Fire Chief - November 22, 2012by Janet Wilmoth in Mutual Aid
FDNY Chaplain Rabbi Joseph Potasnik recently deployed to Rockaway, a town in Long Island devastated by Hurricane Sandy. There, he met a 102-year-old Holocaust survivor who was staying at a shelter. Potasnik asked the wheelchair-bound man how he was doing. "I'm fine -- others have it worse," the old man said, noting that it was the second time in his life that he had been displaced.
Like the old man, many firefighters in Rockaway lost their homes, but they still were out helping the community. "You're hurting and helping at the same time -- it's an amazing phenomenon and that to me is a Thanksgiving kind of message," Potasnik said.
Potasnik serves as executive vice president for the Board of Rabbis and is rabbi at Mount Sinai in Brooklyn Heights. He also is one of five chaplains for the FDNY, a position he's served in since 1999. "Denomination is second; service is first," Potasnik said. "When someone needs help or if there is a crisis in FDNY, we all respond to help. We're different faiths, but one family and we all work together."
Unless a special religious service is required, the chaplains do not differentiate in their response. "The word 'religion' means 'to bind together,' and I think we fulfill our religious mandate," he said. "There are separate paths to our houses of worship, but we are family with FDNY."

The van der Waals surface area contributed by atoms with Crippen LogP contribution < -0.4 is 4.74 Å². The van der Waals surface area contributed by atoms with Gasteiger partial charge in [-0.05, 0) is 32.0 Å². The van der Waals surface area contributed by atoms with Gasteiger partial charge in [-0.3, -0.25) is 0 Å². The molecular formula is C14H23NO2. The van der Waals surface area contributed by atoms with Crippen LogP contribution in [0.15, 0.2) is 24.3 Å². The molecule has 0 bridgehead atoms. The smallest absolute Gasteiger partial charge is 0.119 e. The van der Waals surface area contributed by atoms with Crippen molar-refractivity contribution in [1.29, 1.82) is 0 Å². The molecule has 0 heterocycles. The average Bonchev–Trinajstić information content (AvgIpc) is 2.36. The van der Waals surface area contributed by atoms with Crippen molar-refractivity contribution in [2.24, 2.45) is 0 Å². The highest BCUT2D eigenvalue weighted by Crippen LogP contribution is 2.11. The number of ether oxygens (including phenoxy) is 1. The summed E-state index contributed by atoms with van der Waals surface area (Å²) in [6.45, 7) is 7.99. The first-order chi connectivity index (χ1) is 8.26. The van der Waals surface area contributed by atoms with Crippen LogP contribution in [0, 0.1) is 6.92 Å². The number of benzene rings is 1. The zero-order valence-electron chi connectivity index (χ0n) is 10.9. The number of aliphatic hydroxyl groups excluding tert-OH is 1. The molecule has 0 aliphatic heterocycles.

Potasnik and I spoke about this Thanksgiving, with so many people displaced. He said he was reminded of a story he read years ago about leftover turkey.
"In life, as in the kitchen, it's not what you do the day of Thanksgiving with the turkey; it's what you do the day afterward with the leftovers," he recalled. "That's the challenge of life. One minute you're looking at a bird, stuffed and overflowing, and the next moment you're looking at all the scraps. One minute you're enjoying good health, and the next you're in the doctor's office.
"What do you do with the next moment when you're broken and face leftover pieces of life?"
Potasnik reminded me that it's easy to be thankful when everything is going your way, but not many people can say that. But the true gift is recognizing what you have to be thankful for even in the most difficult of times.
The FIRE CHIEF staff wishes you and your family, a very Happy Thanksgiving.